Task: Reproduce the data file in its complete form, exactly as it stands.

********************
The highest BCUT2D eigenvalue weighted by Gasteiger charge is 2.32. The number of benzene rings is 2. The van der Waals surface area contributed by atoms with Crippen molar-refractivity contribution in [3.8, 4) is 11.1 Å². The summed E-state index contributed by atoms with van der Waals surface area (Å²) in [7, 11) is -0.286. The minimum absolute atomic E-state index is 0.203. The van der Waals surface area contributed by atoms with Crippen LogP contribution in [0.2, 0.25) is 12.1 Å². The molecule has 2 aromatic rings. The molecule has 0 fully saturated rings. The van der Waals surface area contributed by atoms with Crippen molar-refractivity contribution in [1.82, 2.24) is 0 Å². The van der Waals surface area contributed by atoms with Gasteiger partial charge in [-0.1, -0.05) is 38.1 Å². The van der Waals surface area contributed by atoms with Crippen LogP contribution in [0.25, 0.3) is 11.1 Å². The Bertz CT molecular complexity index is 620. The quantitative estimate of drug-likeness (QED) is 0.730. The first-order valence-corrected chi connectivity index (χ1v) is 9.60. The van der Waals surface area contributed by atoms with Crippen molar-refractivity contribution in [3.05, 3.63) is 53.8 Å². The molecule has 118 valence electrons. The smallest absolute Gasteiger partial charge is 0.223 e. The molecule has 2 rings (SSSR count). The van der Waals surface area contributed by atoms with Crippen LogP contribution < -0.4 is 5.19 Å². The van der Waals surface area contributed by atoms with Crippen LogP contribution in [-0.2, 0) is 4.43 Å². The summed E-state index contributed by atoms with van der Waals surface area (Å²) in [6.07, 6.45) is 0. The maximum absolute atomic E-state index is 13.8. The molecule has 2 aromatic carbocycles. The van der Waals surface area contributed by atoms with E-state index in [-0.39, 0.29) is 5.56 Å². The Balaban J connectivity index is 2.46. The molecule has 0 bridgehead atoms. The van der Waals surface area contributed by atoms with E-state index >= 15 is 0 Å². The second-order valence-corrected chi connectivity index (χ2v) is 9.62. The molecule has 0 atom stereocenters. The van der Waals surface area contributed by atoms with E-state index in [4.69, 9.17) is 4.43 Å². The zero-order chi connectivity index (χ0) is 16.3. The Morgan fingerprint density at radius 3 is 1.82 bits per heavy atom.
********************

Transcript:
The highest BCUT2D eigenvalue weighted by Gasteiger charge is 2.32. The number of benzene rings is 2. The van der Waals surface area contributed by atoms with Crippen molar-refractivity contribution in [3.8, 4) is 11.1 Å². The summed E-state index contributed by atoms with van der Waals surface area (Å²) in [7, 11) is -0.286. The minimum absolute atomic E-state index is 0.203. The van der Waals surface area contributed by atoms with Crippen LogP contribution in [0.2, 0.25) is 12.1 Å². The molecule has 2 aromatic rings. The molecule has 0 fully saturated rings. The van der Waals surface area contributed by atoms with Crippen molar-refractivity contribution in [1.82, 2.24) is 0 Å². The van der Waals surface area contributed by atoms with Gasteiger partial charge in [-0.1, -0.05) is 38.1 Å². The van der Waals surface area contributed by atoms with Crippen LogP contribution in [0.25, 0.3) is 11.1 Å². The Bertz CT molecular complexity index is 620. The quantitative estimate of drug-likeness (QED) is 0.730. The first-order valence-corrected chi connectivity index (χ1v) is 9.60. The van der Waals surface area contributed by atoms with Crippen molar-refractivity contribution in [3.05, 3.63) is 53.8 Å². The molecule has 118 valence electrons. The smallest absolute Gasteiger partial charge is 0.223 e. The molecule has 2 rings (SSSR count). The van der Waals surface area contributed by atoms with Crippen LogP contribution < -0.4 is 5.19 Å². The van der Waals surface area contributed by atoms with Crippen LogP contribution in [-0.2, 0) is 4.43 Å². The summed E-state index contributed by atoms with van der Waals surface area (Å²) in [6.07, 6.45) is 0. The maximum absolute atomic E-state index is 13.8. The molecule has 2 aromatic carbocycles. The van der Waals surface area contributed by atoms with E-state index in [-0.39, 0.29) is 5.56 Å². The Balaban J connectivity index is 2.46. The molecule has 0 bridgehead atoms. The van der Waals surface area contributed by atoms with E-state index >= 15 is 0 Å². The second-order valence-corrected chi connectivity index (χ2v) is 9.62. The molecule has 0 atom stereocenters. The van der Waals surface area contributed by atoms with E-state index in [4.69, 9.17) is 4.43 Å². The zero-order chi connectivity index (χ0) is 16.3. The Morgan fingerprint density at radius 3 is 1.82 bits per heavy atom.